There is some documentation on GCC's register usage for AVR at https://gcc.gnu.org/wiki/avr-gcc

Some passages relevant to your question:

Fixed Registers

Fixed Registers are registers that won't be allocated by GCC's register allocator. Registers R0 and R1 are fixed and used implicitly while printing out assembler instructions:

  • R0

    is used as scratch register that need not to be restored after its usage. It must be saved and restored in interrupt service routine's (ISR) prologue and epilogue. In inline assembler you can use __tmp_reg__ for the scratch register.

  • R1

    always contains zero. During an insn the content might be destroyed, e.g. by a MUL instruction that uses R0/R1 as implicit output register. If an insn destroys R1, the insn must restore R1 to zero afterwards. This register must be saved in ISR prologues and must then be set to zero because R1 might contain values other than zero. The ISR epilogue restores the value. In inline assembler you can use __zero_reg__ for the zero register.


Call-Used Registers

The call-used or call-clobbered general purpose registers (GPRs) are registers that might be destroyed (clobbered) by a function call.

  • R18–R27, R30, R31

    These GPRs are call clobbered. An ordinary function may use them without restoring the contents. Interrupt service routines (ISRs) must save and restore each register they use.


Call-Saved Registers

  • R2–R17, R28, R29

    The remaining GPRs are call-saved, i.e. a function that uses such a registers must restore its original content. This applies even if the register is used to pass a function argument.

What follows is my speculation on why the compiler performs some apparently unnecessary register save/restores in the ISR prologue/epilogue:

  • r0 and r1 are saved/restored because code that the compiler generates or calls will make the assumptions outlined about them above. Since they aren't tracked by GCC's register allocator, the prologue must make sure they're saved (and in r1's case initialized to 0).

  • r28 and r29 are used to save the stack pointer (0x3d/SPL and 0x3e/SPH). I'm guessing (and I want to stress that this is a guess) that the compiler writers assume that it might be common for an interrupt handler to swap stacks, and this makes sure that the ISR can restore that stack that was in use when the interrupt occurred. The compiler can assume that these registers won't be altered by called functions since they are "call-saved" registers.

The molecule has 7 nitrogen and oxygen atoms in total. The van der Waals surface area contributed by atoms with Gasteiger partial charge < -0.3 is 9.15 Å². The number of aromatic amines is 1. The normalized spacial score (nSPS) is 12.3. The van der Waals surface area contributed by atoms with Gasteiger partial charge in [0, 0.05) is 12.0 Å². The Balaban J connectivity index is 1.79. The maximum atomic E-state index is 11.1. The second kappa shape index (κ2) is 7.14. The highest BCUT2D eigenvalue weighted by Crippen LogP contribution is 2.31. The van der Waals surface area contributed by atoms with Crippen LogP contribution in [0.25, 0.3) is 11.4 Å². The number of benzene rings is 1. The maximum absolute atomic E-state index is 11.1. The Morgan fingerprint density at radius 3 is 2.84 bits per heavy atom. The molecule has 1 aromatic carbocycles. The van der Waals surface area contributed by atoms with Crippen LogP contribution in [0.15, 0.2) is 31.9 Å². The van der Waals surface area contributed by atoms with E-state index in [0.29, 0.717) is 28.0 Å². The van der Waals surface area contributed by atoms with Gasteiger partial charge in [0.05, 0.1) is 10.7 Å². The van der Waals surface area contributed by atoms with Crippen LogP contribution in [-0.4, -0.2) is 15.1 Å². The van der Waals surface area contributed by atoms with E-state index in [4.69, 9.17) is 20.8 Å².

Also, you should note that the apparently "extra" push & pop of r0 are to save the SREG status register on the stack. Even though r0 isn't used between those push and pop instructions, remember that the r0 register is a scratch register that isn't tracked by the register allocator, so the compiler won't assume that r0 will not have changed after it loads SREG into it.

As a side note, the reads of 0x3d and 0x3e are the SPL and SPH stack pointer registers, not the EIMSK and GPIOR0 registers. See Note 4 of the Register Summary table on page 625 in the reference manual here for detail on how the register addressing differs when using the IN/OUT instructions instead of a load or store instruction.

And for the bonus points regarding GPIOR0:

8.5.1 General Purpose I/O Registers

The ATmega48A/PA/88A/PA/168A/PA/328/P contains three General Purpose I/O Registers. These registers can be used for storing any information, and they are particularly useful for storing global variables and Status Flags. General Purpose I/O Registers within the address range 0x00 - 0x1F are directly bit-accessible using the SBI, CBI, SBIS, and SBIC instructions.